Understanding Principal Strains: The Foundation of Deformation Analysis

Principal strains refer to the maximum and minimum normal strains experienced by an object or material in a specific direction, representing the deformation or change in length along those axes. These strains are important in analyzing the extent of how materials respond to external forces and stresses.

In this article, we discuss the concept of principal strains, their calculation, and how they can be determined using Mohr’s Circle.

Understanding Principal Strains

Strain is a measure of deformation experienced by a material when it is subjected to external forces. Specifically, it is expressed as the ratio of the change in dimensions to the initial dimensions of the material.

The state of strain of a point in a material can generally be represented by three normal strain components and three shear strain components. Normal strain measures the deformation in the direction perpendicular to the applied force, while shear strain quantifies the distortion or angular change resulting from forces applied parallel to the material.

The values of these components may vary depending on the orientation of the element. Hence, similar to stress, an element can be oriented at a point such that the normal strains are at their maximum and minimum values. When this occurs, the normal strains are referred to as principal strains.

At this point, there is no shear strain. That is, the element’s deformation is caused by the normal strains alone. For isotropic materials, the axes along which the principal strains occur will coincide with the axes that define the planes of principal stress.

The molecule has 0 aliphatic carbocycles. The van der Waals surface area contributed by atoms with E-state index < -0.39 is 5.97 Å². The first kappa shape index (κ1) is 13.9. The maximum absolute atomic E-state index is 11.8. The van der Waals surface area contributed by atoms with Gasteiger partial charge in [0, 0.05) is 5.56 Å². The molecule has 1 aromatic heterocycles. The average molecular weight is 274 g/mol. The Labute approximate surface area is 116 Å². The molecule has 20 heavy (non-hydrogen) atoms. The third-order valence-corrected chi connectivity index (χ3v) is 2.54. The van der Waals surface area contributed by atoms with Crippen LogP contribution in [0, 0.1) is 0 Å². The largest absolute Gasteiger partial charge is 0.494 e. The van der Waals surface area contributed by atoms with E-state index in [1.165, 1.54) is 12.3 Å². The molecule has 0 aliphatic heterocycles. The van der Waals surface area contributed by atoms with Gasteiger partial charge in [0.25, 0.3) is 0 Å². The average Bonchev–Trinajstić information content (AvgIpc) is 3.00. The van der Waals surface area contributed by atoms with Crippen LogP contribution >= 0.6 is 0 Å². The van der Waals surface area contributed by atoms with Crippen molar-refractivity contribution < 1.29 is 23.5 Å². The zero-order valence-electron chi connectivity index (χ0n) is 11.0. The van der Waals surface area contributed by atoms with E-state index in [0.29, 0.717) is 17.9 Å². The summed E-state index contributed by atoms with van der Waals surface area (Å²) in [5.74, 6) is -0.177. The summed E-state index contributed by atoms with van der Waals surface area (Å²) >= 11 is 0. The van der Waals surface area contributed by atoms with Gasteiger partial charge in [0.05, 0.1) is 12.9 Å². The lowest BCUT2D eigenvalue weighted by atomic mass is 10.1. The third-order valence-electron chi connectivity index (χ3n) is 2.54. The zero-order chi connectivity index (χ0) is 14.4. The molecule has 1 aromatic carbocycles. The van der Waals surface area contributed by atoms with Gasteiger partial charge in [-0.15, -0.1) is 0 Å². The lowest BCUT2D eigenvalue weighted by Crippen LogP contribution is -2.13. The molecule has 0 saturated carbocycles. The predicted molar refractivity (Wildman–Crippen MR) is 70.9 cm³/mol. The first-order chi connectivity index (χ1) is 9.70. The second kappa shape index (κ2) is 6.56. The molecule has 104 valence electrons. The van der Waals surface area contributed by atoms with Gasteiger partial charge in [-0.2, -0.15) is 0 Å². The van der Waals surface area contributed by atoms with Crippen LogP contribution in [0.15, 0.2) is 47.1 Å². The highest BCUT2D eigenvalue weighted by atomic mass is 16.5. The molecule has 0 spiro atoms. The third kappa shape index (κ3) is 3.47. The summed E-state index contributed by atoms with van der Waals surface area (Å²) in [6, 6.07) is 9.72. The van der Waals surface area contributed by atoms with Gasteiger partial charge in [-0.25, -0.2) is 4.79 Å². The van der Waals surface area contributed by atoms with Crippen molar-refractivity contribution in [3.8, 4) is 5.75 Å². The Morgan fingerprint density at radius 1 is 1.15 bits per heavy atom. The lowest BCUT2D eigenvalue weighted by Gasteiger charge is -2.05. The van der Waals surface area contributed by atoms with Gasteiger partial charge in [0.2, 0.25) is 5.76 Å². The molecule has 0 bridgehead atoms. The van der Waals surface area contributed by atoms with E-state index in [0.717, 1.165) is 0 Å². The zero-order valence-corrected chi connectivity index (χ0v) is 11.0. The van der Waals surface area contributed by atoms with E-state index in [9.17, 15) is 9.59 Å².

When analyzing a structure, it is essential to determine the principal strains as these can provide vital information about the material’s deformation and possible failure. The principal strains indicate the maximum and minimum normal strains experienced by the material, and these values can be used to analyze the material’s stability and safety.

Calculating Principal Strains

The equations for calculating principal strains are derived from strain transformation equations.

Suppose a point in a material is subjected to two components of normal strain (εx and εy) and one component of shear strain (γxy), measured relative to the x and y axes, as shown in the diagram below.

To determine the orientation of the x’-y’ plane at which the principal strains would occur, the following formula can be used:

Where:

• θP = angle between the x and x’ axes [rad]
• γxy = original shear strain [rad]
• ϵx = original normal strain along x axis [unitless]
• ϵy = original normal strain along y axis [unitless]

Note that the sign convention for θP follows the right-hand rule. This means that θP is considered positive when the x’ axis is oriented in the counterclockwise direction from the x axis, and negative when it is oriented in the clockwise direction.

To obtain the values of the principal strains, the following equation can be used:

Where:

• ϵ1,2 = principal strains [unitless]

Note that the equation above has two solutions. These two solutions pertain to the two principal strains. The higher value ϵ1 is the maximum principal strain, while the lower value ϵ2 is the minimum principal strain.

Determining Principal Strains Using Mohr’s Circle

Similar to plane stress, it is possible to create a Mohr’s Circle for plane strain. This is a graphical representation used to analyze and visualize the states of strain at different orientations in a material under various loading conditions. It can also be used to determine the principal strains from a given state of strain.

The equation for the Mohr’s circle for plane strain is given as:

Where:

• ϵx’ = transformed normal strain along an arbitrary x’ axis [unitless]
• γx’y’ = transformed shear strain [rad]
• ϵavg = average normal strain [unitless]
• R = radius of the Mohr’s circle [unitless]

This circle has a center at:

Moreover, the radius is equal to:

The resulting Mohr’s circle is shown below.

As shown in the diagram above, the principal strains ϵ1 and ϵ2 can be found at the intersections between the circle and the horizontal axis. At these points, the shear strain is equal to zero.

Scroll to Top
Complete... 50%